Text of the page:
David A. Crenshaw is director and founder of the Rhinebeck Child and Family Center, LLC, a private practice serving children and families, but also providing training and consultation to agencies serving at-risk children. He is past president of the New York Association for Play Therapy.
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Table of Contents

1 Table of Contents 2 Acknowledgments Part 3 I. Introduction and Overview of Reverence in Healing Chapter 4 1. The Concept of Reverence in the Healing Process Chapter 5 2. The Power of Mindsets: A Personal Journey to Nurture Dignity, Hope, and Resilience in Children Chapter 6 3. Reverence for Spirituality in the Healing Process Chapter 7 4. Reverencing the Many Faces of Each Part 8 II. Reverence for Healing in Psychotherapy Chapter 9 5. Resiliency-Based Approaches and the Healing Process in Play Therapy Chapter 10 6. A Strengths-Based Approach to Dynamically Oriented Child Psychotherapy Chapter 11 7.Overcoming All Odds: Helping Young Men Find Their Strengths Chapter 12 8. Revering the Suffering and Strengths of Adolescent Girls Chapter 13 9. Strengths-Based Approach to Trauma Treatment with Children Chapter 14 10. A Competence Approach to Therapy with Families with Multiple Problems Chapter 15 11. Strengths-Based Approaches with Adolescents and Families of Color Chapter 16 12. Resilience among Children and Families in the Midst of Trauma and Change Part 17 III. Strengths-Based Applications in Assessment, Training, and Treatment Collaboration Chapter 18 13. Strengths-Based Therapeutic Assessments of Families Chapter 19 14. Developing a Focus on Mental Health in the Head Start Classroom Chapter 20 15. What's "Good for the Goose": The Strengths-Based Approach with Providers Chapter 21 16. Strengths-Based Healing with Youth in Juvenile Detention Chapter 22 17. A Home of Healing and Reverence Chapter 23 18. The Use of Positive Ethics in the Supervision of Doctoral Psychology Interns Chapter 24 Epilogue: Reverence for Healers 25 Index 26 About the Contributors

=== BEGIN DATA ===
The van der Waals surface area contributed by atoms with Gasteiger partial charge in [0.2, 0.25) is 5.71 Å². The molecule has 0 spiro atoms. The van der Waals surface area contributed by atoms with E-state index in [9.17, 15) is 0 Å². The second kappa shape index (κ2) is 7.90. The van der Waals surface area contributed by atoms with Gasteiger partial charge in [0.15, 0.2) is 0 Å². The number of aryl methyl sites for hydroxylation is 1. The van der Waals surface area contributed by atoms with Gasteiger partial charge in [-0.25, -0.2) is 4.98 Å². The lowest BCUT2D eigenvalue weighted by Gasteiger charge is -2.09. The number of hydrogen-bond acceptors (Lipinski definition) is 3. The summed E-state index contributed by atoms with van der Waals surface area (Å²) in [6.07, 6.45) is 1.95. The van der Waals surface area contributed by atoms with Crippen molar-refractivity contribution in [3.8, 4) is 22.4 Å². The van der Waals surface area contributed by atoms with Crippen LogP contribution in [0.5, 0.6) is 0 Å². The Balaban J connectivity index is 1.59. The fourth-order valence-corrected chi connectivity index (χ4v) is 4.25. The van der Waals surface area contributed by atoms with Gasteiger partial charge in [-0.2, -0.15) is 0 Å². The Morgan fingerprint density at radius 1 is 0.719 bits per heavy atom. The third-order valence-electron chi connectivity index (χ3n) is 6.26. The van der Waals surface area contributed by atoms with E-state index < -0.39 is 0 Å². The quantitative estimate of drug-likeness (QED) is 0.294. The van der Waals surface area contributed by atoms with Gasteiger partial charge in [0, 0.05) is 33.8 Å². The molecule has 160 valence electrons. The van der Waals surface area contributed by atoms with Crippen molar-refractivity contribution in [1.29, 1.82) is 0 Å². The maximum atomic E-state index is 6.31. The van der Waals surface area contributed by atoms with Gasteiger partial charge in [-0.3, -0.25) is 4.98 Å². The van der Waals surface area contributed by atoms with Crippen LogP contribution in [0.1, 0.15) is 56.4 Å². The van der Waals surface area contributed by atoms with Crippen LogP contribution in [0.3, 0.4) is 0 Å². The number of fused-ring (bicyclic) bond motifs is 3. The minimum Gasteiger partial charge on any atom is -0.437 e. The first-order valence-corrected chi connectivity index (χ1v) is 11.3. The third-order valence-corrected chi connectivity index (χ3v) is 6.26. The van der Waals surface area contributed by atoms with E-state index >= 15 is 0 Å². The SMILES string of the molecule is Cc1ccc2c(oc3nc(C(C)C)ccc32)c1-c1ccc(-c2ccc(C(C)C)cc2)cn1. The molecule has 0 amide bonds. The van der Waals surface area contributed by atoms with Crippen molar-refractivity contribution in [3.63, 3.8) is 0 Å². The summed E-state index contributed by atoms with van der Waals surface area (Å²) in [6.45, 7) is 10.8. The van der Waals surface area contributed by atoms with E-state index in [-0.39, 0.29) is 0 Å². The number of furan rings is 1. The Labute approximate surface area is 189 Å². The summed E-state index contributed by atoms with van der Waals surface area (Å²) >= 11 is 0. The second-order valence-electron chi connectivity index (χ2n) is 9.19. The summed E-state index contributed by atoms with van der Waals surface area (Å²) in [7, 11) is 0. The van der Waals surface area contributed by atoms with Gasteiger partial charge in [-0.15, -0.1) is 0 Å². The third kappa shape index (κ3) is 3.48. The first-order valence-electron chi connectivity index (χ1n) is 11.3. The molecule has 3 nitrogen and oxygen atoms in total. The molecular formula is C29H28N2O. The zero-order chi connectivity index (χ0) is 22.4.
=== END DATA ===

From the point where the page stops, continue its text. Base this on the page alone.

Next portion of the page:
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Customer Reviews

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Sort by: Showing all of 2 Customer Reviews
  • Anonymous

    Posted April 21, 2013

    A very thought-provoking and illuminating book.    (The previous

    A very thought-provoking and illuminating book.    (The previous "reviewer" was obviously a hooligan who only wanted to damage and deface.  Actions and behavior like this devalues and destroys the whole customer reviewing process.  Shameful, and I mean to report that review).

    My review of this book, a real one, although brief:

    The basic theme, that there is a significant negative impact on of the "pathology ideology" in the broad mental health field and that recognition of strengths/resilience/hardiness is incredibly important, if not more important in balance, is what came through compellingly.  That said, I did not find all the essays equally illuminating.   Some (more of the early ones in the collection) suffered from too much "academic referentialism," which tended to obscure the presentation with overly-numerous references to prior published work in the field, and too little straight-ahead explanation illustrated by cases.